(Banū Saʿd), the name of the dynasty of S̲h̲arīfs in Morocco which in 1544 (951) replaced the Waṭṭāsid dynasty on the throne of Fās. From the beginning of the fifteenth century the expeditions of the Portuguese and Spanish against the Muslim lands in Spain or North Africa had raised to a great pitch the fanaticism of the Berbers and of the Arabs who reacted violently under the leadership of holy men, s̲h̲arīfs [q. v.] and marabouts [q. v.]. In a country organised according to tribes or divided into numerous little states of a feudal character, among peoples whose only lin…

K̲h̲ulṭ

(619 words)

Author(s): Cour, A.
, forme classique du nom d’une tribu du Nord-ouest du Maroc prononcé Ḵh̲loṭ (mais ethnique: Ḵh̲ulṭī). Venus dans l’Afrique du Nord avec l’invasion hilalienne au Ve/XIe siècle, les Ḵh̲loṭ faisaient partie des populations arabes «mélangées» connues sous le nom de Ḏj̲us̲h̲am; d’après Ibn Ḵh̲aldūn et d’autres historiens, ¶ les Ḵh̲loṭ seraient des Banū l-Muntafiḳ. Les Ḏj̲us̲h̲am se répandirent dans le Mag̲h̲rib central, s’y établirent et participèrent à toutes les luttes qui désolèrent la Berbérie; après la conquête almohade, ils essayèrent en va…

Gūm

(521 words)

Author(s): Cour, A.
( ḳawm; orth. franc, goum), forme et prononciation usuelles, dans les pays arabes de l’Afrique du Nord, du nom donné au groupe des cavaliers armés ou des combattants d’une tribu. Son dérivé gūma signifie « une levée de goums, de troupes, une équipée de pillards», une «sédition», une «révolte». Ce sont les Turcs qui, dans les anciennes régences d’Alger et de Tunis, ont donné aux goums une existence officielle, en les établissant comme base de leur système d’occupation du pays. Toutes les tribus avaient été divisées par eux en mak̲h̲zen ou auxiliaires, dispensés de la plupart des impôts, et en r…

Abū Zayyān

(308 words)

Author(s): Cour, A.
appellatif de trois souverains de la dynastie ʿabd-al-wādide de Tlemcen. I. Muḥammad b. Abī Saʿīd ʿUt̲h̲mān b. Yag̲h̲murāsan, troisième souverain de la dynastie. Proclamé à Tlemcen le 2 d̲h̲ū l-ḳaʿda 703/6 juin 1304, il obtint la levée du siège de la capitale par les troupes marīnides; puis il alla châtier les tribus de l’Est de son royaume qui avaient appuyé l’ennemi: les Berbères Tūd̲j̲īn furent contraints à la soumission et au paiement des impôts, les tribus arabes furent fort malmenées et refoulées dans le d…

Mawlāy Ismāʿīl

(1,717 words)

Author(s): Cour, A.
b. al-S̲h̲arīf, Abū l-Naṣr, deuxième souverain de la dynastie marocaine des ʿAlawides [voir ʿAlawis et Ḥasanī]. A la mort du sultan Mawlāy al-Ras̲h̲īd, l’empire du Maroc s’était divisé. Mawlāy Ismāʿīl, gouverneur de Meknès [voir Miknās] et frère du défunt, fut proclamé dans cette ville. Il marcha aussitôt sur la capitale, ¶ Fās, qui s’était déclarée contre lui et s’en empara; il y fut proclamé le 11 d̲h̲ū l-ḥid̲j̲d̲j̲a 1082/14 avril 1672. Il était alors âgé de 26 ans. Mais trois rivaux, son frère Mawlāy al-Ḥarrān dans le Tafilalt, son neveu Aḥmad b. Muḥriz proclamé à Marr…

Kuskusū

(996 words)

Author(s): Cour, A. | Pellat, Ch.
(a.), a word probably of Berber origin meaning couscous, a culinary preparation containing semolina which is the national dish of the peoples of North Africa. It appears with the article and with a final nūn in an anecdote depicting an Oriental being advised by the Prophet, in a dream, to treat with al-kuskusūn a sick Mag̲h̲ribī; this anecdote, related by Dozy ( Suppl., s.v.) is very well known and is probably responsible for leading Moroccan scholars to adopt the form attributed to the Prophet. L. Bauer ( Wörterbuch der arabischen Umgangsprache 2, Wiesbaden 1957, 402), heard kusukson/ kusk…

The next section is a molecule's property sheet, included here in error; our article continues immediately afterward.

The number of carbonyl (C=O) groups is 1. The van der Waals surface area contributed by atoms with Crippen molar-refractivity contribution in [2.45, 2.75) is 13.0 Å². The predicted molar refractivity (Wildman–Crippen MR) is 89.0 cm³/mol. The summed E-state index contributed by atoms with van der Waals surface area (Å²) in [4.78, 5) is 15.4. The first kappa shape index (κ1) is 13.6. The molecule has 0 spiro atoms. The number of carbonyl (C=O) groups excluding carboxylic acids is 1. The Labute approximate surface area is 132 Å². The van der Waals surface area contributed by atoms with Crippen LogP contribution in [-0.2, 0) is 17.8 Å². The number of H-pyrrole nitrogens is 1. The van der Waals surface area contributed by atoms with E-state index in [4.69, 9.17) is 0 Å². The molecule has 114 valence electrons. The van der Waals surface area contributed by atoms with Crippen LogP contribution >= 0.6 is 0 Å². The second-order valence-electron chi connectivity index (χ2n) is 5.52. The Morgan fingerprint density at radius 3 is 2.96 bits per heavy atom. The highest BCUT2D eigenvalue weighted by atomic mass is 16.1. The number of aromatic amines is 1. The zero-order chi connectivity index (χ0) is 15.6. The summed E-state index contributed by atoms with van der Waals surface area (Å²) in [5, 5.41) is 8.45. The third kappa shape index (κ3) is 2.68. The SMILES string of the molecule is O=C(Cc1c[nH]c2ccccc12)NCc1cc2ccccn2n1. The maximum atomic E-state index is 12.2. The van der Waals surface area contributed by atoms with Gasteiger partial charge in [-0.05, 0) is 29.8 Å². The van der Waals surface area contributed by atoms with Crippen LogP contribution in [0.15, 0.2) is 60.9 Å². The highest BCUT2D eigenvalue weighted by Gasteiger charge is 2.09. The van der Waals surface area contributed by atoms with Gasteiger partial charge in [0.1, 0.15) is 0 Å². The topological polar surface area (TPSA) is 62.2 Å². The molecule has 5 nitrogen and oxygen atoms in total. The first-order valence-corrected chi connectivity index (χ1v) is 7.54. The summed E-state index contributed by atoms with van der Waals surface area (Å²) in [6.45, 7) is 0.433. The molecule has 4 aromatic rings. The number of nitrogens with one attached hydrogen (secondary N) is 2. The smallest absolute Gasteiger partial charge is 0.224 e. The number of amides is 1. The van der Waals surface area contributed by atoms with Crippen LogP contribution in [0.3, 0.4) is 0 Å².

Kuskusū

(981 words)

Author(s): Cour, A. | Pellat, Ch.
(a.), terme probablement d’origine berbère désignant le couscous, une préparation culinaire à la semoule qui est le plat national des populations d’Afrique du Nord. Il apparaît avec l’article et un nūn final dans une anecdote qui montre un Oriental recevant du Prophète, en rêve, le conseil de soigner avec al-kuskusūn un Mag̲h̲rébin malade; cette anecdote, rapportée par Dozy ( Suppl., s.v.), est très connue, et c’est probablement elle qui a poussé des lettrés marocains à adopter la forme prêtée au Prophète. L. Bauer ( Wörterbuch der ara- bischen Umgangsprache 2, Wiesbaden 1957, 402),…

Dawāʾir

(682 words)

Author(s): Cour, A. | Tourneau, R. le
, plural of dāʾira , group of families attached to the service and the person of a native chief in Algeria. Before the French conquest, the name of dawāʾir (local pronunciation dwāyr ) was borne especially by four tribal groups encamped to the south-west of Oran and attached to the service of the Bey of that city, although there were other dawāʾir, for example in the Titteri. They were organized as a militia, living on the products of the ¶ land put at their disposition by the Turkish government and the profit from expeditions against tribes who were unruly or refused to p…

Dawāʾir

(628 words)

Author(s): Cour, A. | Tourneau, R. le
, pluriel de dāʾira, réunion de familles attachées au service et à la personne d’un chef indigène en Algérie. Avant la conquête française, le nom de dawāʾir (prononciation locale: dwāyr) fut spécialement porté par quatre groupes tribaux campés au Sud-ouest d’Oran et attachés au service du bey de cette ville, encore qu’il y eût des dawāʾir ailleurs, par exemple dans le Titteri. Ils étaient organisés comme une milice, vivant de l’usufruit des terres mises à leur disposition par le gouvernement turc et des profits des expéditions organisées contre les …

D̲j̲ays̲h̲

(12,975 words)

Author(s): Cahen, Cl. | Cour, A. | Kedourie, E.
, one of the common Arabic terms (with d̲j̲und and ʿaskar ) for the army. ¶ i. — Classical . Except possibly in the Yaman, pre-Islamic Arabia, although living under permanent conditions of minor warfare, knew no armies in the proper meaning of the term apart from those of foreign occupation. Conflicts between tribes brought into action virtually all able-bodied men, but without any military organization, and combats were very often settled by individual feats of arms. The embryo of an army may be said to have appeared with Islam in the expeditions led or prepared by the Prophet, although the d̲…

Ḏj̲ays̲h̲

(12,125 words)

Author(s): Cahen, Cl. | Cour, A. | Kedourie, E.
, l’un des termes arabes usuels (avec d̲j̲und et ʿaskar) pour désigner l’armée. I. L’Arabie préislamique, tout en ayant vécu dans des conditions de petite guerre permanente, n’a connu d’armée spécifique qu’en cas d’occupation étrangère ou peut-être au Yémen. Les luttes entre tribus y mettaient en action virtuellement tous les hommes valides, mais sans organisation militaire, et les combats le plus souvent s’y résolvaient en exploits singuliers. Un embryon d’armée apparaît, si l’on veut, avec l’Islam, dans les expéditions conduites ou préparées par le Prophète, bien que le d̲j̲ihād